When marshmallow came out because of the many fiasco’s of lollipop , many people said that marshmallow was what lollipop should have been and with the better performance battery wise and grass root permissions marshmallow was indeed a good makeover.On the other hand with the drop of the many Developer previews of Android N , it really is turning out to be so much of a delight.Free form windows mode and native 3D touch support and so much more the latest scramble of the source code is hinting at something that looks like Native VR support . Yes you read that right ! and its very exciting too.
3 such mentions of VR services have been discovered by Ars Technica in the latest update of the Android N Developer Preview.The first is a slightly difficult one to find and is a menu option . Hit the settings option > Apps > Settings(the gear option on the right corner)>special access and one of the many special access services has an option of VR helper services.
From the looks of it , certain apps have the capability to self-identify as VR helpers and will request access to the API which the user must grant access too . Once that’s done the VR helper apps will kind of prompt a VR mode pop up and a VR listener hints of which are also present in the source code of the latest Developer Preview.
Ron Amadeo from Ars Technica goes on to say that “In the settings strings there’s a permissions warning related to the VR service that states “[app name] will be able to run when you are using applications in virtual reality mode.” It sounds like when Android kicks over into whatever this VR mode is, the helper app will be able to pop up and do… something.”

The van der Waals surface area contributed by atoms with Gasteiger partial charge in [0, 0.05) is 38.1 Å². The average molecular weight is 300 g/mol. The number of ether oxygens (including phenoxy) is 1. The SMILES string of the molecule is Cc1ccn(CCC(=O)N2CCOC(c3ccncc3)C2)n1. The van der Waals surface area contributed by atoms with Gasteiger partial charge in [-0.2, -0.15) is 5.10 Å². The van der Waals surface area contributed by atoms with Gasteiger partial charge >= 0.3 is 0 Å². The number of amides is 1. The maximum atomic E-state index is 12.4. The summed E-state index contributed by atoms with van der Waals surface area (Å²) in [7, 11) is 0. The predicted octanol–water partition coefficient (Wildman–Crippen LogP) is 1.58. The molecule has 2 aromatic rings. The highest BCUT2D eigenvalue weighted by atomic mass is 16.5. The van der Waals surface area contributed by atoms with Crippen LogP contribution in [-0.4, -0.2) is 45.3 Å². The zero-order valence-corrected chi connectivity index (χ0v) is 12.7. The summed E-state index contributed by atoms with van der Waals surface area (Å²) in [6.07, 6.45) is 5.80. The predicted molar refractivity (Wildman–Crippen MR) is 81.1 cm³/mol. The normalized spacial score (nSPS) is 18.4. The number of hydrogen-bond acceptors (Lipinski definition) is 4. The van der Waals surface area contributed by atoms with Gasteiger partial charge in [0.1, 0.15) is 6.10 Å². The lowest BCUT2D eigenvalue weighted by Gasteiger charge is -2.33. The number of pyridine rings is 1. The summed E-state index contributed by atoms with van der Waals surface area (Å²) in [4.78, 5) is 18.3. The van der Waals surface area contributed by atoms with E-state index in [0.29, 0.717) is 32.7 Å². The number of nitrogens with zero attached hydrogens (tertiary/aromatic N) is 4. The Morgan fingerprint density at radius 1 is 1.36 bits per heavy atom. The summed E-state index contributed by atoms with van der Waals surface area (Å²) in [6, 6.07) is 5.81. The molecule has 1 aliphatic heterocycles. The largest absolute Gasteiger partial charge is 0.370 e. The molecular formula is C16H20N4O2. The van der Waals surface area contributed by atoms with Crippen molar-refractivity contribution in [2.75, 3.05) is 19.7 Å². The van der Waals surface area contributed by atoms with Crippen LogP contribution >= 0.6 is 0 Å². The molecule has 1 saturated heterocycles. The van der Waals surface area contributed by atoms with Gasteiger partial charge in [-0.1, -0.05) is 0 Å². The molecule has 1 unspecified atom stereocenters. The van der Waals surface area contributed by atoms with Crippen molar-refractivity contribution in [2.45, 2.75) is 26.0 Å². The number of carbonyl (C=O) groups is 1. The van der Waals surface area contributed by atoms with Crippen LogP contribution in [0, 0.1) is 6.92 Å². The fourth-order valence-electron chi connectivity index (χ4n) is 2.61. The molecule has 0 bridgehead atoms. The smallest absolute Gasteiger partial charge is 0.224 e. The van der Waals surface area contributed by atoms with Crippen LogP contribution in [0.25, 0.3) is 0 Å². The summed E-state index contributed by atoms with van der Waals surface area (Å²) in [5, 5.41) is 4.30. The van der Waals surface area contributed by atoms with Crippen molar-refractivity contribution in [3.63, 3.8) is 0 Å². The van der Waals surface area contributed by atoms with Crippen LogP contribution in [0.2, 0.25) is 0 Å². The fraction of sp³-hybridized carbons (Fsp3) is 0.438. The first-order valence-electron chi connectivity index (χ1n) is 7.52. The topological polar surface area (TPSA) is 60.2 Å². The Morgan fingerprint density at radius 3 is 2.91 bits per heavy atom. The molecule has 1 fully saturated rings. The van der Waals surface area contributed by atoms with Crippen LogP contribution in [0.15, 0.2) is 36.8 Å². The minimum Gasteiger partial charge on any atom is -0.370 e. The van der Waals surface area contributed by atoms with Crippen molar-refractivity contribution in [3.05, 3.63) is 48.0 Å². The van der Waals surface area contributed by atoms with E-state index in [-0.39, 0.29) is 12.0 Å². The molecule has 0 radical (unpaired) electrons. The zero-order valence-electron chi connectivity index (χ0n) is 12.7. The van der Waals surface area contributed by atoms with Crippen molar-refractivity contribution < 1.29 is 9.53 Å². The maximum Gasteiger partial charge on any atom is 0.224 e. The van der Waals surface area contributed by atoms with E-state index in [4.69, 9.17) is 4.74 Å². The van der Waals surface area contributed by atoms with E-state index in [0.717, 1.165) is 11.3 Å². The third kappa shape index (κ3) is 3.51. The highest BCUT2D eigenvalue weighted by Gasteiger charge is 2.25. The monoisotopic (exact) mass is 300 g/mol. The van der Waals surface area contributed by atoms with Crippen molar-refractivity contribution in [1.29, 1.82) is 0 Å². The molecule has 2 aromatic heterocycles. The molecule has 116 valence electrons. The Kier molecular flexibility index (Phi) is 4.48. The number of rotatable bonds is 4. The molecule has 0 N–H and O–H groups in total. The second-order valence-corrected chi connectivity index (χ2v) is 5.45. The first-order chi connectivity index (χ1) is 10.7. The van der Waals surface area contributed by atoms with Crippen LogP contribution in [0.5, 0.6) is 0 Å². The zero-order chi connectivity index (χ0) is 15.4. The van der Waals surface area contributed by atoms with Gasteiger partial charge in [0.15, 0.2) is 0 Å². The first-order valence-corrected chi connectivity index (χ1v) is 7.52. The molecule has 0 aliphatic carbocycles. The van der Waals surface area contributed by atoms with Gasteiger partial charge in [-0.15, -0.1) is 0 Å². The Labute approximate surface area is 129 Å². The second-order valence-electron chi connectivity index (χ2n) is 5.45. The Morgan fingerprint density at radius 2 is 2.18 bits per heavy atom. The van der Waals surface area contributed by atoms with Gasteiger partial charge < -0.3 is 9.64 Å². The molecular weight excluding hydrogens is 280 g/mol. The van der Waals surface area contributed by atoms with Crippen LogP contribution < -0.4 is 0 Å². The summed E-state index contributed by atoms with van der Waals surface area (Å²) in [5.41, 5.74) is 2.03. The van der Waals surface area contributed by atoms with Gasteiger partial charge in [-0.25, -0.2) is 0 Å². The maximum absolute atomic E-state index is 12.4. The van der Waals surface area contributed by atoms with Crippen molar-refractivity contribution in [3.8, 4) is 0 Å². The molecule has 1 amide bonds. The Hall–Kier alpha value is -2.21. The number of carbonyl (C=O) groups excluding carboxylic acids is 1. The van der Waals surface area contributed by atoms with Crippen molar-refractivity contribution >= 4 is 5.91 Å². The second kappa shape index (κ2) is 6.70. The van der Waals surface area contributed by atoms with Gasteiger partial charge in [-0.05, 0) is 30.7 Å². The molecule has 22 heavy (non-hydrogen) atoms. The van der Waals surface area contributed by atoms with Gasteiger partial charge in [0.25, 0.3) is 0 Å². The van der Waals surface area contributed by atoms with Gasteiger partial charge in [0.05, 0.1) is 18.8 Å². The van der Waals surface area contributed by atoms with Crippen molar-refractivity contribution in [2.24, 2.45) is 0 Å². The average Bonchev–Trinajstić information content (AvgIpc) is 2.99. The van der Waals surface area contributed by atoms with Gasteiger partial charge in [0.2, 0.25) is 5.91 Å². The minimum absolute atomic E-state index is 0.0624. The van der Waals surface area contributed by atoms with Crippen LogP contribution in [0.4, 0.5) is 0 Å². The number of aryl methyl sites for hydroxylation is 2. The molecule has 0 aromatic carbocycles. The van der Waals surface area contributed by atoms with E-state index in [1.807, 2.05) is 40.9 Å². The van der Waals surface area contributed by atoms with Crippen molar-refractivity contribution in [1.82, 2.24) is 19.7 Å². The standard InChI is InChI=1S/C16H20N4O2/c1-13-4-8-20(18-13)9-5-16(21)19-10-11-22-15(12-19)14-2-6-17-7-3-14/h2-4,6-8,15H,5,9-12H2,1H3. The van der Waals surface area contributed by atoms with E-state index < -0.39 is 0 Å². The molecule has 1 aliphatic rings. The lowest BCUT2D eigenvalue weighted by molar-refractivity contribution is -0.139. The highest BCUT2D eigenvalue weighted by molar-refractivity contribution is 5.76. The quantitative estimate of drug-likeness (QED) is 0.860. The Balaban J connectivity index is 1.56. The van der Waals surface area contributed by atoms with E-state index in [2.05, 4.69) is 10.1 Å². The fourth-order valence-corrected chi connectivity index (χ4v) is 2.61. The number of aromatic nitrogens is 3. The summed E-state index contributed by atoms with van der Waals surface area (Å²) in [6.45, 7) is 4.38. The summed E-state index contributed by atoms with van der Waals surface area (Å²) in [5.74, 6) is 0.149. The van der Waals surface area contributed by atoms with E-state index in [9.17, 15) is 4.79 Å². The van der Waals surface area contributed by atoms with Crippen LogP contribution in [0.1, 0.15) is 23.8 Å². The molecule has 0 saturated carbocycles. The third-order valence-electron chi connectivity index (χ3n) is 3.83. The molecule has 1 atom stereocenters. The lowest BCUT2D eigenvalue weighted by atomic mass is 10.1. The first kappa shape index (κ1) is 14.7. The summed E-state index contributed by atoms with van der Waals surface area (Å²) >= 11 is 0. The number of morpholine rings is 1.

Further digging into the Android N framework revealed existence of a new custom hardware “config_sustainedPerformanceModeSupported.” Sustained Performance is something that is very lacking in the mobile SoC’s of today. They are highly capable of loading , drawing and working an app on a 2D surface and then going back to sleep to save power, however if it were to be used for a prolonged period then the app will quickly push the GPU and CPU to its thermal limit and throttling will then set in. This is exactly what happened with the first gear VR where it couldn’t handle the extended usage and actually kicked the user out of VR because it got too hot.With the implementation of Sustained Performance it looks like VR will have a better future as it can possibly buffer the performance of the CPU and GPU in such a way as to serve for longer periods of time.
Of course all this is just speculation and it isn’t certain that it would come into effect , the current phase of Android N still being a Developer Preview , but with Google taking the high road from Google Cardboard into the real lines of VR and the Project Tango Smartphone which will require its own Google VR Headset it does seem convincing for Google to officially bring out native VR API support.
What does Native VR support mean for the future and what do you think about it ? Let us know in the comments below! Also, we will keep you updated on anymore news regarding this furistic plans of Android Development! 🙂